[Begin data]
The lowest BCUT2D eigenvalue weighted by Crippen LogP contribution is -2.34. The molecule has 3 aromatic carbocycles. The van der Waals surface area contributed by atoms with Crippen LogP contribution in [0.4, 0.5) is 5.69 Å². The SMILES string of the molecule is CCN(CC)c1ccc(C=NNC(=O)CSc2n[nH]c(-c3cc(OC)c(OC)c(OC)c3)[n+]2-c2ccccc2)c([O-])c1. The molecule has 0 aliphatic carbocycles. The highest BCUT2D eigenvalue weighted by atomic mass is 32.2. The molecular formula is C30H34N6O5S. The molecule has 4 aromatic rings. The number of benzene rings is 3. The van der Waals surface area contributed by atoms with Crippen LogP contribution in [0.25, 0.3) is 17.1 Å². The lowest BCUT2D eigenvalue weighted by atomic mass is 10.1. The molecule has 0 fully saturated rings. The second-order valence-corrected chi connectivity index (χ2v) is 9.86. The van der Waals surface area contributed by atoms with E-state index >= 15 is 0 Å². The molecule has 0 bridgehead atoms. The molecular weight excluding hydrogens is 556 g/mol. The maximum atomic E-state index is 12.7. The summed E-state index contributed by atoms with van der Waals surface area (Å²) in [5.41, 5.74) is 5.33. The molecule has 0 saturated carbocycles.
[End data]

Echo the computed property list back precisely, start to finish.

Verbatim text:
The lowest BCUT2D eigenvalue weighted by Crippen LogP contribution is -2.34. The molecule has 3 aromatic carbocycles. The van der Waals surface area contributed by atoms with Crippen LogP contribution in [0.4, 0.5) is 5.69 Å². The SMILES string of the molecule is CCN(CC)c1ccc(C=NNC(=O)CSc2n[nH]c(-c3cc(OC)c(OC)c(OC)c3)[n+]2-c2ccccc2)c([O-])c1. The molecule has 0 aliphatic carbocycles. The highest BCUT2D eigenvalue weighted by atomic mass is 32.2. The molecular formula is C30H34N6O5S. The molecule has 4 aromatic rings. The number of benzene rings is 3. The van der Waals surface area contributed by atoms with Crippen LogP contribution in [0.25, 0.3) is 17.1 Å². The lowest BCUT2D eigenvalue weighted by atomic mass is 10.1. The molecule has 0 fully saturated rings. The second-order valence-corrected chi connectivity index (χ2v) is 9.86. The van der Waals surface area contributed by atoms with E-state index >= 15 is 0 Å². The molecule has 0 bridgehead atoms. The molecular weight excluding hydrogens is 556 g/mol. The maximum atomic E-state index is 12.7. The summed E-state index contributed by atoms with van der Waals surface area (Å²) in [5.41, 5.74) is 5.33. The molecule has 0 saturated carbocycles.